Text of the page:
Kansas City, Mo. Scott Pioli, who helped build and lead a dynasty in New England, is now in charge of a Kansas City franchise which hasn’t won a playoff game in 14 years.
The 43-year-old Pioli will be introduced today as Chiefs general manager, replacing Carl Peterson.
“He will have complete charge of football operations,” Ryan Petkoff, a spokesman for Chiefs chairman Clark Hunt, told the Associated Press. “He will report only to Clark.”
The fate of coach Herm Edwards and his staff was not immediately known.
Pioli, who became vice president of player personnel for the Patriots in 2002 and spent nine years working with head coach Bill Belichick, also interviewed for the general manager vacancy in Cleveland.
He inherits a young team coming off a 2-14 season, but is stepping into a situation that seems ripe for a quick turnaround.
The fan base is loyal, though restive, and the team will be playing next year in a virtually new stadium. Arrowhead, which opened in 1972 and is notorious for being loud and rough on visiting teams, is undergoing a $325 million renovation, which includes new luxury boxes, wider concourses and enhanced amenities in addition to new practice facilities, an enlarged indoor field and a brand new state-of-the-art headquarters building.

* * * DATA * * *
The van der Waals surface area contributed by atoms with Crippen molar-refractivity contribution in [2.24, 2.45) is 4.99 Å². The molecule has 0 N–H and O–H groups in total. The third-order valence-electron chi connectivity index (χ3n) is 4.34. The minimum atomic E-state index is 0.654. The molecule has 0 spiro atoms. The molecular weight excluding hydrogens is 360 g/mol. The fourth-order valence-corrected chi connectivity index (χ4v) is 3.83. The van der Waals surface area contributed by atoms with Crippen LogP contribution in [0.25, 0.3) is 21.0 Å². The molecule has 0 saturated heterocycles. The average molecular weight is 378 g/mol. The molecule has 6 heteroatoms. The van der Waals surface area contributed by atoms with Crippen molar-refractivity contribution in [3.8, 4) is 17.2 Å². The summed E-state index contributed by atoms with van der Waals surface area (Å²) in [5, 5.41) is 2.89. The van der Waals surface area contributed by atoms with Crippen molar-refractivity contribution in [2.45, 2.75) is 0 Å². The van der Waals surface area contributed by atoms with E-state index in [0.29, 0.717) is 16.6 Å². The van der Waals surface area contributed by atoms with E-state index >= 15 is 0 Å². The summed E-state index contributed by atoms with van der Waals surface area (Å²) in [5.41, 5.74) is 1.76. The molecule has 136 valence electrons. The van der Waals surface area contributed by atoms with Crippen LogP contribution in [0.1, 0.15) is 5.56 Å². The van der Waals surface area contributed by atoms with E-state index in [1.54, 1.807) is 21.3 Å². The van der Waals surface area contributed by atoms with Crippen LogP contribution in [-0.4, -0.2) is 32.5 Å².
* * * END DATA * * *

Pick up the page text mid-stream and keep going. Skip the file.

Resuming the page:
In addition, the Chiefs are about $32 million under the salary cap, extra money that will come in handy because KC owns the overall No. 3 pick in the draft.
Besides that, there are a number of promising young players who Edwards was counting on as the foundation of his rebuilding project.
Pioli, the son-in-law of Miami Dolphins boss Bill Parcells, has been honored many times for his contributions to the Patriots’ three Super Bowl championships. With Pioli working with Belichick, the Patriots used an effective mix-and-match of trades, free agent signings and draft selections to dominate the league. In 2007, six players drafted by Pioli and Belichick made the Pro Bowl.
“We are very excited to welcome Scott to the Chiefs,” Hunt said in a statement.